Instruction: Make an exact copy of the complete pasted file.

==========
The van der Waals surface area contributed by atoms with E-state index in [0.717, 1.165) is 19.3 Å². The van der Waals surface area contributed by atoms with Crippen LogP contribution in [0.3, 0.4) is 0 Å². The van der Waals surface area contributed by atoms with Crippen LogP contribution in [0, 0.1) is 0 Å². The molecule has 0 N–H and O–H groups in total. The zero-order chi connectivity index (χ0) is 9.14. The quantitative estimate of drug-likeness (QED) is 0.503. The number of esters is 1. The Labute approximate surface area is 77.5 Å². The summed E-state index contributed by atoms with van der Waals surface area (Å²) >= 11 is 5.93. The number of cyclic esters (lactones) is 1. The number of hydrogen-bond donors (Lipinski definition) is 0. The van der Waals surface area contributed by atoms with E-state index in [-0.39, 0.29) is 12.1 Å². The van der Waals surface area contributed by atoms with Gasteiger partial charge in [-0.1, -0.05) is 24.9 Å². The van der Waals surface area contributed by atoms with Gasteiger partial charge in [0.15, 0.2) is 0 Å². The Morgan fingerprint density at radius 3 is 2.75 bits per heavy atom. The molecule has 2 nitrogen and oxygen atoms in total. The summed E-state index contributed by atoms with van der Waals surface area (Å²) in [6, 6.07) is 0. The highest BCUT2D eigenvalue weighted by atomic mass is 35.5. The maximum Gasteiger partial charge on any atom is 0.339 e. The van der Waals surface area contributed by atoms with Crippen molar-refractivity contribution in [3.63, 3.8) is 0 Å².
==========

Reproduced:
The van der Waals surface area contributed by atoms with E-state index in [0.717, 1.165) is 19.3 Å². The van der Waals surface area contributed by atoms with Crippen LogP contribution in [0.3, 0.4) is 0 Å². The van der Waals surface area contributed by atoms with Crippen LogP contribution in [0, 0.1) is 0 Å². The molecule has 0 N–H and O–H groups in total. The zero-order chi connectivity index (χ0) is 9.14. The quantitative estimate of drug-likeness (QED) is 0.503. The number of esters is 1. The Labute approximate surface area is 77.5 Å². The summed E-state index contributed by atoms with van der Waals surface area (Å²) >= 11 is 5.93. The number of cyclic esters (lactones) is 1. The number of hydrogen-bond donors (Lipinski definition) is 0. The van der Waals surface area contributed by atoms with E-state index in [-0.39, 0.29) is 12.1 Å². The van der Waals surface area contributed by atoms with Gasteiger partial charge in [-0.1, -0.05) is 24.9 Å². The van der Waals surface area contributed by atoms with Gasteiger partial charge in [0.15, 0.2) is 0 Å². The Morgan fingerprint density at radius 3 is 2.75 bits per heavy atom. The molecule has 2 nitrogen and oxygen atoms in total. The summed E-state index contributed by atoms with van der Waals surface area (Å²) in [6, 6.07) is 0. The highest BCUT2D eigenvalue weighted by atomic mass is 35.5. The maximum Gasteiger partial charge on any atom is 0.339 e. The van der Waals surface area contributed by atoms with Crippen molar-refractivity contribution in [3.63, 3.8) is 0 Å².